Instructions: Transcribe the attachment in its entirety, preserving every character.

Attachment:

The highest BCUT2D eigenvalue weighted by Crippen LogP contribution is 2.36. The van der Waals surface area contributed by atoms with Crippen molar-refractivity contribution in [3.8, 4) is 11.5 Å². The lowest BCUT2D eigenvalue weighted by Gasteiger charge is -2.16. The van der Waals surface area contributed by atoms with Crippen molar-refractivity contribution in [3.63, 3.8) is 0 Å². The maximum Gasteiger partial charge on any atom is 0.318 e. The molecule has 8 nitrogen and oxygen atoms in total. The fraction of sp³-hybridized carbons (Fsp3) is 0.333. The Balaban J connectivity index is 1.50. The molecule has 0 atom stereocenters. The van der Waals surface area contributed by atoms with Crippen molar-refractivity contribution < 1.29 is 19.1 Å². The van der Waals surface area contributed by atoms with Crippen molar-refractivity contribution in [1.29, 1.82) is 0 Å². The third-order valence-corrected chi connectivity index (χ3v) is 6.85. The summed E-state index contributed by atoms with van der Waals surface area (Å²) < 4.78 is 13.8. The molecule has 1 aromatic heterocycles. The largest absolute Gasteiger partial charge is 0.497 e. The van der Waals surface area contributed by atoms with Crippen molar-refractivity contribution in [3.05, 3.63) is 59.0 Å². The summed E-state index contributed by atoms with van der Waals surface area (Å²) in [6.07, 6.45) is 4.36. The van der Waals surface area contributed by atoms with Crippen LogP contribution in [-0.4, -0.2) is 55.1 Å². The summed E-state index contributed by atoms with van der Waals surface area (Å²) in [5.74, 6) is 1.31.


The highest BCUT2D eigenvalue weighted by Crippen LogP contribution is 2.36. The van der Waals surface area contributed by atoms with Crippen molar-refractivity contribution in [3.8, 4) is 11.5 Å². The lowest BCUT2D eigenvalue weighted by Gasteiger charge is -2.16. The van der Waals surface area contributed by atoms with Crippen molar-refractivity contribution in [3.63, 3.8) is 0 Å². The maximum Gasteiger partial charge on any atom is 0.318 e. The molecule has 8 nitrogen and oxygen atoms in total. The fraction of sp³-hybridized carbons (Fsp3) is 0.333. The Balaban J connectivity index is 1.50. The molecule has 0 atom stereocenters. The van der Waals surface area contributed by atoms with Crippen molar-refractivity contribution < 1.29 is 19.1 Å². The van der Waals surface area contributed by atoms with Crippen molar-refractivity contribution in [1.29, 1.82) is 0 Å². The third-order valence-corrected chi connectivity index (χ3v) is 6.85. The summed E-state index contributed by atoms with van der Waals surface area (Å²) < 4.78 is 13.8. The molecule has 1 aromatic heterocycles. The largest absolute Gasteiger partial charge is 0.497 e. The van der Waals surface area contributed by atoms with Crippen molar-refractivity contribution in [3.05, 3.63) is 59.0 Å². The summed E-state index contributed by atoms with van der Waals surface area (Å²) in [6.07, 6.45) is 4.36. The van der Waals surface area contributed by atoms with Crippen LogP contribution in [-0.4, -0.2) is 55.1 Å². The summed E-state index contributed by atoms with van der Waals surface area (Å²) in [5.74, 6) is 1.31.